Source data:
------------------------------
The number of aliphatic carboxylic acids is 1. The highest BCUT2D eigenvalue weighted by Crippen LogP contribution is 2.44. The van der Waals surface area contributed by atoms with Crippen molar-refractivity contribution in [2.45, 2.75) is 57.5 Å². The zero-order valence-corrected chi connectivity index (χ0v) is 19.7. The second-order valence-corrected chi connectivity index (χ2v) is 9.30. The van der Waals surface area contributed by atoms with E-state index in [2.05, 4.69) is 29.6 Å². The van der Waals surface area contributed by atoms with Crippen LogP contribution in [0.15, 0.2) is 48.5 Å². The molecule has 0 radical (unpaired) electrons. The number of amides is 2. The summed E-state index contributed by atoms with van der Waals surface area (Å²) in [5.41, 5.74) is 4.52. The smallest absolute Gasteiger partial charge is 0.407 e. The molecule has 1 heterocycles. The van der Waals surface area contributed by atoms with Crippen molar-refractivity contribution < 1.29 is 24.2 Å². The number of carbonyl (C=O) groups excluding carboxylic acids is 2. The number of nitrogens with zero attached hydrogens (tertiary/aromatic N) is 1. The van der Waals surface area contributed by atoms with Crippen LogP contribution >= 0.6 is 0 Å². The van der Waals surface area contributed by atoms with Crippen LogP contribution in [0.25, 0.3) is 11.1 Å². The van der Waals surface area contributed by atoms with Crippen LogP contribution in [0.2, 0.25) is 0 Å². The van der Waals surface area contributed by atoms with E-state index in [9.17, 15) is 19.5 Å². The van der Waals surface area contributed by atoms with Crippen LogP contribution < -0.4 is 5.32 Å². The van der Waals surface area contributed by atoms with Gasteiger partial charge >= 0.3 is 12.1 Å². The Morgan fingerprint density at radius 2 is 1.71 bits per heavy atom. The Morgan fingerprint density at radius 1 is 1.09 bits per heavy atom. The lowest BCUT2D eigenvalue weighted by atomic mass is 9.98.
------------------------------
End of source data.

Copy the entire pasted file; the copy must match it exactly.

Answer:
The number of aliphatic carboxylic acids is 1. The highest BCUT2D eigenvalue weighted by Crippen LogP contribution is 2.44. The van der Waals surface area contributed by atoms with Crippen molar-refractivity contribution in [2.45, 2.75) is 57.5 Å². The zero-order valence-corrected chi connectivity index (χ0v) is 19.7. The second-order valence-corrected chi connectivity index (χ2v) is 9.30. The van der Waals surface area contributed by atoms with E-state index in [2.05, 4.69) is 29.6 Å². The van der Waals surface area contributed by atoms with Crippen LogP contribution in [0.15, 0.2) is 48.5 Å². The molecule has 0 radical (unpaired) electrons. The number of amides is 2. The summed E-state index contributed by atoms with van der Waals surface area (Å²) in [5.41, 5.74) is 4.52. The smallest absolute Gasteiger partial charge is 0.407 e. The molecule has 1 heterocycles. The van der Waals surface area contributed by atoms with Crippen molar-refractivity contribution < 1.29 is 24.2 Å². The number of carbonyl (C=O) groups excluding carboxylic acids is 2. The number of nitrogens with zero attached hydrogens (tertiary/aromatic N) is 1. The van der Waals surface area contributed by atoms with Crippen LogP contribution >= 0.6 is 0 Å². The van der Waals surface area contributed by atoms with Crippen LogP contribution in [0.25, 0.3) is 11.1 Å². The van der Waals surface area contributed by atoms with Crippen LogP contribution in [0.2, 0.25) is 0 Å². The van der Waals surface area contributed by atoms with E-state index in [9.17, 15) is 19.5 Å². The van der Waals surface area contributed by atoms with Crippen LogP contribution < -0.4 is 5.32 Å². The van der Waals surface area contributed by atoms with Gasteiger partial charge >= 0.3 is 12.1 Å². The Morgan fingerprint density at radius 2 is 1.71 bits per heavy atom. The Morgan fingerprint density at radius 1 is 1.09 bits per heavy atom. The lowest BCUT2D eigenvalue weighted by atomic mass is 9.98.